[LINK] Security top reason IT pros consider Linux
brd at iimetro.com.au
Wed Apr 6 09:22:55 EST 2005
Security top reason IT pros consider Linux
April 05 2005
by Sylvia Carr
But deciding whether to migrate is not clear-cut...
Security concerns are the main reason IT managers consider switching
from Windows to Linux on the desktop - but the cost of migration and
compatibility issues remain significant barriers, according to a new
Concerns about Windows security vulnerabilities and the high cost of
keeping Windows secure were named as the top motivations for moving away
from Microsoft's ubiquitous operating system in the online survey of
nearly 1,700 IT professionals by analyst house Quocirca.
Dale Vile, service director at Quocirca and author of the report, told
silicon.com the former is "more a soft or intuitive concern" and "the
real issue is how to keep [Windows] secure in the first place - and the
cost associated with that".
At the same time, the greatest barriers for businesses making the move
to Linux on the desktop are the cost of migration, compatibility with
existing systems and whether all the necessary software will be
available for the platform.
These last two are part of the reason why Quocirca recommends
organisations consider a selective approach in deploying Linux.
According to Quocirca's Vile, many of the survey respondents who lacked
hands-on Linux experience "tend to think [Linux] is only usable for
power users, people who are highly [computer] literate. [But] it's
completely opposite - that's the last person to deploy Linux to."
That's because power users tend to use numerous applications which may
not be available on all platforms and tend to use those applications "in
a deep and advanced way" which can be hard to replicate on an
alternative operating system.
Vile said: "What we hear from Linux adopters is that it works best with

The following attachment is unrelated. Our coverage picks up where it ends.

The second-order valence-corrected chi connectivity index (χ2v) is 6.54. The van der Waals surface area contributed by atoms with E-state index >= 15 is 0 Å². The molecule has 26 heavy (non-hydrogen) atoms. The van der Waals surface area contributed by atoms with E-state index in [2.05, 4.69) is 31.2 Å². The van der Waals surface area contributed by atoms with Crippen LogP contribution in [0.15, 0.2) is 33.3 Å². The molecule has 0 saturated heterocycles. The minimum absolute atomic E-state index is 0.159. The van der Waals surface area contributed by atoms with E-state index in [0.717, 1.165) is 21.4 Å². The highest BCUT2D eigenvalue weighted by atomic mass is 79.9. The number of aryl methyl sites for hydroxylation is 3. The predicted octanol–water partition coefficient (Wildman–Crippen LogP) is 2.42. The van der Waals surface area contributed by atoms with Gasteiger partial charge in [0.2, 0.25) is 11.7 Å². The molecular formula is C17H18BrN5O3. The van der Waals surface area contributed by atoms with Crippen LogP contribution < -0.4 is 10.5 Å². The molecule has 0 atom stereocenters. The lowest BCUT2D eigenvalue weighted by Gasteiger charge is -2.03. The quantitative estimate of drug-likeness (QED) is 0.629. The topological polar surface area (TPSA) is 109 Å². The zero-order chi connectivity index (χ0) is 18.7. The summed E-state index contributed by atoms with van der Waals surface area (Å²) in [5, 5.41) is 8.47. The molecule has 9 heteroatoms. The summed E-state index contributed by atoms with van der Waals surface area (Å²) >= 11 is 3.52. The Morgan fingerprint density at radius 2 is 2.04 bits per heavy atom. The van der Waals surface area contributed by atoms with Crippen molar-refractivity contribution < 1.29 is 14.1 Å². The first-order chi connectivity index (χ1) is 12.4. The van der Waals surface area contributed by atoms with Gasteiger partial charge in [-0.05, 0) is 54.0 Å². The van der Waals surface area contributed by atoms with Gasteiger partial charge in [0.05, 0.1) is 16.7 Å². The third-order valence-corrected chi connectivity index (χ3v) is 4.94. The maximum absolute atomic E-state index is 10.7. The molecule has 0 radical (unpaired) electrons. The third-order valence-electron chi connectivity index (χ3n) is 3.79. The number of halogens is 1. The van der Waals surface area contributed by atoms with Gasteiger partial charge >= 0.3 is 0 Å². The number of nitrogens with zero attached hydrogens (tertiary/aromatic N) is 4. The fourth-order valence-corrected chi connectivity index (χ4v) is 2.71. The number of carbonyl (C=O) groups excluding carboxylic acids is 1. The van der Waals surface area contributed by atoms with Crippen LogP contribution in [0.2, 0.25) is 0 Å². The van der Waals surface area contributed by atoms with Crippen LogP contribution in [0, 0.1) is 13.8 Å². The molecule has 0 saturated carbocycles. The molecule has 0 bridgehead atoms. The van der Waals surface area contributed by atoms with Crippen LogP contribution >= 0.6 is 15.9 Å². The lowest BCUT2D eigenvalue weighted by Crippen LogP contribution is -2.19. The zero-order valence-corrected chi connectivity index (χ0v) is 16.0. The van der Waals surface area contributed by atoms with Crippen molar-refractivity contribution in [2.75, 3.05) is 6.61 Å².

fairly straightforward users." These workers don't suffer from
compatibility issues because the applications they use are widely
available and they don't need the additional features Windows provides,
One danger Quocirca noticed while reviewing survey respondents is IT
managers who want to move their company to Linux solely because they're
open source enthusiasts who believe in the technology.
Vile warns Linux migrations are costly and time-consuming endeavours
which should not be taking lightly. "If you're driving down the [Linux]
route for personal or emotional issues, you need to have sound business
case too," he said. "You can't drive a Linux implementation based on
'you love Linux' or 'you hate Microsoft'."
Vile believes the Windows security concerns are valid - especially that
the costs for securing the operating system are high. Still, he notes
Windows is improving, pointing to security enhancement with Service Pack
2, for example. "There are less and less reasons to move away from
Windows as time goes on," he said.
He also pointed out: "If Linux were on 50 per cent of desktops it would
become much bigger target [for hackers and virus writers]."
So what are Linux's chances on the desktop? Quocirca expects the open
source OS to make progress but Vile said: "We don't anticipate some big
tipping point where Linux will go to significant penetration. It will
happen gradually. And it will be limited to the exception rather than
A report containing the findings of the study is available free of
charge on the Quocirca website.
A professional writer is an amateur who didn't quit.
-- Richard Bach
brd at iimetro.com.au
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